The cuisine of South Mississippi is often described as one of it's most distinctive traits.
“I associate really good with southern food and I think we can all relate to that,” said Local Restaurant Owner Stuart Gates.
It's always about how it tastes, but have you ever thought about if the food you are consuming is safe. The state health department staff says their job is to insure it is before it gets to your table.
“They are given a grade A, B, or C,” said District 9 Administrator David Caulfield.
The grade is posted after a routine random inspection.
“Everybody wants an A, there is no doubt about it. We want everyone to have an A, but we aren't going to give them an A if they aren't meeting the standard,” said District 9 Environmentalist for MS State Department of Health Pansy Maddox.
So what does the letter grade on the wall in your favorite restaurant really mean?
If they have no critical violations they are issued an “A.” If they have a violation that is corrected while the inspectors are there they get a “B.” One violation that cannot be corrected during the inspection, multiple violations, or a repeated previous violation results in them being issued a “C”.
“Typical violations that we see existing most often are probably time and temperature abuse of the food and improper cooking temperatures,” said Maddox.
“Every one of those grades can give the public an idea of the quality of food that they are getting,” said Caulfield. “If a restaurant is open then it is safe to eat in.”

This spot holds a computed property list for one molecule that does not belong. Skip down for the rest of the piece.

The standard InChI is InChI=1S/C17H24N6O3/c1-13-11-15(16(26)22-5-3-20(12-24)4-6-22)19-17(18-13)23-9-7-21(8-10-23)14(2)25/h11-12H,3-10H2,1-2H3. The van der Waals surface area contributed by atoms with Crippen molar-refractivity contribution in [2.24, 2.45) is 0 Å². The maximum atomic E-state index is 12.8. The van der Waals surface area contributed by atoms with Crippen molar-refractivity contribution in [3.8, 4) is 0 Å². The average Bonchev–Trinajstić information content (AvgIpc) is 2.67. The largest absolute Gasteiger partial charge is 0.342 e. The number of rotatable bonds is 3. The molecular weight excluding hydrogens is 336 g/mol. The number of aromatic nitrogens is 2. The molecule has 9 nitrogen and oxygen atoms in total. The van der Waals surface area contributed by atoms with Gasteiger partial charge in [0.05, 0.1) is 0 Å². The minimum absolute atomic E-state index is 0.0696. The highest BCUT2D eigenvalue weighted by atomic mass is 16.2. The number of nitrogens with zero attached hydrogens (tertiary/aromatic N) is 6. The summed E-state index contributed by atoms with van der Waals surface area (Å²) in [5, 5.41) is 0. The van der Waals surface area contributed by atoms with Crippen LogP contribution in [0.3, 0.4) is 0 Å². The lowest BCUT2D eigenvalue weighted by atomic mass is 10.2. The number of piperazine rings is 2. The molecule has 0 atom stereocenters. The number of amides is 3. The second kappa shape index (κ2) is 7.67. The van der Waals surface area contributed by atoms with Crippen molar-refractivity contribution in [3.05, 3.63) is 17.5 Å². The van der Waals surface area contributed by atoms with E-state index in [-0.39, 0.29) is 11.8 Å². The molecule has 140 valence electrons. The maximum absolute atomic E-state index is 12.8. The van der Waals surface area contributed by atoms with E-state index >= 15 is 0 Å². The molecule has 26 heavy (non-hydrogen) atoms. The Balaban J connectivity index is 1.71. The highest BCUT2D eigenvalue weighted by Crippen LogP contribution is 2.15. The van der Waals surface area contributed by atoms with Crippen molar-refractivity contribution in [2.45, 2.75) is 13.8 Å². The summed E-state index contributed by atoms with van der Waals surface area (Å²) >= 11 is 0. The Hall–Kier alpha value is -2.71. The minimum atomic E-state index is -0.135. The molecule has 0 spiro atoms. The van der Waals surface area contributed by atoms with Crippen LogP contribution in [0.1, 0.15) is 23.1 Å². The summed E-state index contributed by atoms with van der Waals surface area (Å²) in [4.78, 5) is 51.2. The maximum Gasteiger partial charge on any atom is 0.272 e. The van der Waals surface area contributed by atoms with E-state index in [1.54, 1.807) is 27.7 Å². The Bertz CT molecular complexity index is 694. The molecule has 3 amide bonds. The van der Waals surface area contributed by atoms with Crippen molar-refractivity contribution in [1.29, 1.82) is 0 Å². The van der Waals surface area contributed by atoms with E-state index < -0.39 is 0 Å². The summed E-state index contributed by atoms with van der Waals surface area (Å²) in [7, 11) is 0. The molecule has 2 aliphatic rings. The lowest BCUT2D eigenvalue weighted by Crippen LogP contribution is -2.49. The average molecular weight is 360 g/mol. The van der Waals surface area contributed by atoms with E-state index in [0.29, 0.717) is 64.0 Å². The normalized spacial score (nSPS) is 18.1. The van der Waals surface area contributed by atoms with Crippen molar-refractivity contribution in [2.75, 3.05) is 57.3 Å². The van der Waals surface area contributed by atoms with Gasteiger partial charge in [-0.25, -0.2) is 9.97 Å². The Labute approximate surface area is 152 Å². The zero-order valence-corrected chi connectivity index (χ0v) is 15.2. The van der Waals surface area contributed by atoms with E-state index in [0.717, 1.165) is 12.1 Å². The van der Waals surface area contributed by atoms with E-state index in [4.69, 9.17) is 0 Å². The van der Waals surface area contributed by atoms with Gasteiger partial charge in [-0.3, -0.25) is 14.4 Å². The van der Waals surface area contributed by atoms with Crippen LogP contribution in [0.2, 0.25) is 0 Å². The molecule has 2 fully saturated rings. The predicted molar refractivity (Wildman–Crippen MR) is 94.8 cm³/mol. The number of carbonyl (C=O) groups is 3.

Stuart Gates owns Vickie's on Walnut, which has an A on their wall.
“You always hear health department horror stories, but for us,” said Gates. “If you are doing your job right and you are preparing product as it should be you have nothing to worry about really.”
Gates said to him it's a no brainer.
“As a diner, like when I go out to eat, it's nice to know that all of the other restaurants are being held to the same standard whether it's fine dining or fast food,” said Gates.
Gates tries his best to be on his p's and q's because the inspections are unannounced.
“It can be daunting with they come in because you could have forgotten something real minimal,” said Gates. “You could get a “B” for keeping an ice scoop in your ice machine.”
Health Department inspectors said another common violation they find is…
“Not washing hands when hand washing is required,” said Maddox. That's a cross contamination issue and that's very serious.”
All agree they work together to make sure folks are safe.
“They take pride in their food,” said Maddox. “They take pride in their facility.”